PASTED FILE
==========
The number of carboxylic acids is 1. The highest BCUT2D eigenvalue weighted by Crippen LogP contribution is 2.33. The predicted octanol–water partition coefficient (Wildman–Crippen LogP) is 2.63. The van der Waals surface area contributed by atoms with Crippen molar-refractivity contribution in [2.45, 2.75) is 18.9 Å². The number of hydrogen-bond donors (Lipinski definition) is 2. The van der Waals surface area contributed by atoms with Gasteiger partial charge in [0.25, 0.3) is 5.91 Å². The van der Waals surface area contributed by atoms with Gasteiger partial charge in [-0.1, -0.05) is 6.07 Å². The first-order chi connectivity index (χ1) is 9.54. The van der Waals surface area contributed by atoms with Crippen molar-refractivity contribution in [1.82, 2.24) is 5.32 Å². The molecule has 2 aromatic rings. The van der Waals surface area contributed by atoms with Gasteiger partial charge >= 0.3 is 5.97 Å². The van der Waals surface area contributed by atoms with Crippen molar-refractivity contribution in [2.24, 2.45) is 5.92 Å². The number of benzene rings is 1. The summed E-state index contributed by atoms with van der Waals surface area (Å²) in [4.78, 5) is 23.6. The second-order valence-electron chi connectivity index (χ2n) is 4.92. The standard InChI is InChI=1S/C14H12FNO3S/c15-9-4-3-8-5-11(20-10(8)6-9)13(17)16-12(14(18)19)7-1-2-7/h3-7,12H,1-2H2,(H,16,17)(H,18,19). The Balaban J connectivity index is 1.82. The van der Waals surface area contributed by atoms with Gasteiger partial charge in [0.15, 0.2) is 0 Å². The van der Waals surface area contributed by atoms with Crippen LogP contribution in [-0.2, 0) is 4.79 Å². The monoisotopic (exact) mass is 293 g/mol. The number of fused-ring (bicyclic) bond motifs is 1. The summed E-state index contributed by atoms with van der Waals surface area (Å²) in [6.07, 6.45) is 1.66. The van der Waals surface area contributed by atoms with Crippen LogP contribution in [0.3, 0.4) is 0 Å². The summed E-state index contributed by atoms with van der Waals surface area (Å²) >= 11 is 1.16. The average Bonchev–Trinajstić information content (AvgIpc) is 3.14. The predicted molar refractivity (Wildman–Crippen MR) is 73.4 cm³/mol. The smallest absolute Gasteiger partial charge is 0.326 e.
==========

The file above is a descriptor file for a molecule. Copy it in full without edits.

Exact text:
The number of carboxylic acids is 1. The highest BCUT2D eigenvalue weighted by Crippen LogP contribution is 2.33. The predicted octanol–water partition coefficient (Wildman–Crippen LogP) is 2.63. The van der Waals surface area contributed by atoms with Crippen molar-refractivity contribution in [2.45, 2.75) is 18.9 Å². The number of hydrogen-bond donors (Lipinski definition) is 2. The van der Waals surface area contributed by atoms with Gasteiger partial charge in [0.25, 0.3) is 5.91 Å². The van der Waals surface area contributed by atoms with Gasteiger partial charge in [-0.1, -0.05) is 6.07 Å². The first-order chi connectivity index (χ1) is 9.54. The van der Waals surface area contributed by atoms with Crippen molar-refractivity contribution in [1.82, 2.24) is 5.32 Å². The molecule has 2 aromatic rings. The van der Waals surface area contributed by atoms with Gasteiger partial charge >= 0.3 is 5.97 Å². The van der Waals surface area contributed by atoms with Crippen molar-refractivity contribution in [2.24, 2.45) is 5.92 Å². The number of benzene rings is 1. The summed E-state index contributed by atoms with van der Waals surface area (Å²) in [4.78, 5) is 23.6. The second-order valence-electron chi connectivity index (χ2n) is 4.92. The standard InChI is InChI=1S/C14H12FNO3S/c15-9-4-3-8-5-11(20-10(8)6-9)13(17)16-12(14(18)19)7-1-2-7/h3-7,12H,1-2H2,(H,16,17)(H,18,19). The Balaban J connectivity index is 1.82. The van der Waals surface area contributed by atoms with Gasteiger partial charge in [0.15, 0.2) is 0 Å². The van der Waals surface area contributed by atoms with Crippen LogP contribution in [-0.2, 0) is 4.79 Å². The monoisotopic (exact) mass is 293 g/mol. The number of fused-ring (bicyclic) bond motifs is 1. The summed E-state index contributed by atoms with van der Waals surface area (Å²) in [6.07, 6.45) is 1.66. The van der Waals surface area contributed by atoms with Crippen LogP contribution in [0.3, 0.4) is 0 Å². The summed E-state index contributed by atoms with van der Waals surface area (Å²) >= 11 is 1.16. The average Bonchev–Trinajstić information content (AvgIpc) is 3.14. The predicted molar refractivity (Wildman–Crippen MR) is 73.4 cm³/mol. The smallest absolute Gasteiger partial charge is 0.326 e.